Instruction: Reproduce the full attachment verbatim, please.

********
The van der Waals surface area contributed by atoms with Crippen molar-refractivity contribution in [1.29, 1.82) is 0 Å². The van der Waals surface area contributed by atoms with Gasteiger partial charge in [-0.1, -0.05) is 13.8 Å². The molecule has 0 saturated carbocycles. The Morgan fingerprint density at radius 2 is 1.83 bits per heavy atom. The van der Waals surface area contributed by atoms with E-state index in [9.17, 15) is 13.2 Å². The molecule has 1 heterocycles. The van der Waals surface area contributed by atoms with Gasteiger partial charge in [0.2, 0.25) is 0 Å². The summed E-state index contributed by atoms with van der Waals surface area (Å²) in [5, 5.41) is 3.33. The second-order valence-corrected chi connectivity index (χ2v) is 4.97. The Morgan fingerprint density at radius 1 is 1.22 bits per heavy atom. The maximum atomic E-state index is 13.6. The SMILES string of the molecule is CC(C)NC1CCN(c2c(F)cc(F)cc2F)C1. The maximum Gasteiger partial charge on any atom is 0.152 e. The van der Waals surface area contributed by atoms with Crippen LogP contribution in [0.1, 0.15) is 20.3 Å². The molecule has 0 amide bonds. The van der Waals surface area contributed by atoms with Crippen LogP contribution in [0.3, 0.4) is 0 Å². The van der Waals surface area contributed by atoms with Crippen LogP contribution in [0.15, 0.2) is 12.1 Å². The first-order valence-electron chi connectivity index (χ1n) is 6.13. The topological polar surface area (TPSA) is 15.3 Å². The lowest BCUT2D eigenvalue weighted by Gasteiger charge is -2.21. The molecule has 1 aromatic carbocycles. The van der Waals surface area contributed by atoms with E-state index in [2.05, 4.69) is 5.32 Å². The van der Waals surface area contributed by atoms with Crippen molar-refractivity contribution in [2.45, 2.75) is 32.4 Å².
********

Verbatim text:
The van der Waals surface area contributed by atoms with Crippen molar-refractivity contribution in [1.29, 1.82) is 0 Å². The van der Waals surface area contributed by atoms with Gasteiger partial charge in [-0.1, -0.05) is 13.8 Å². The molecule has 0 saturated carbocycles. The Morgan fingerprint density at radius 2 is 1.83 bits per heavy atom. The van der Waals surface area contributed by atoms with E-state index in [9.17, 15) is 13.2 Å². The molecule has 1 heterocycles. The van der Waals surface area contributed by atoms with Gasteiger partial charge in [0.2, 0.25) is 0 Å². The summed E-state index contributed by atoms with van der Waals surface area (Å²) in [5, 5.41) is 3.33. The second-order valence-corrected chi connectivity index (χ2v) is 4.97. The Morgan fingerprint density at radius 1 is 1.22 bits per heavy atom. The maximum atomic E-state index is 13.6. The SMILES string of the molecule is CC(C)NC1CCN(c2c(F)cc(F)cc2F)C1. The maximum Gasteiger partial charge on any atom is 0.152 e. The van der Waals surface area contributed by atoms with Crippen LogP contribution in [0.1, 0.15) is 20.3 Å². The molecule has 0 amide bonds. The van der Waals surface area contributed by atoms with Crippen LogP contribution in [0.3, 0.4) is 0 Å². The van der Waals surface area contributed by atoms with Crippen LogP contribution in [0.15, 0.2) is 12.1 Å². The first-order valence-electron chi connectivity index (χ1n) is 6.13. The topological polar surface area (TPSA) is 15.3 Å². The lowest BCUT2D eigenvalue weighted by Gasteiger charge is -2.21. The molecule has 1 aromatic carbocycles. The van der Waals surface area contributed by atoms with E-state index in [2.05, 4.69) is 5.32 Å². The van der Waals surface area contributed by atoms with Crippen molar-refractivity contribution in [2.45, 2.75) is 32.4 Å².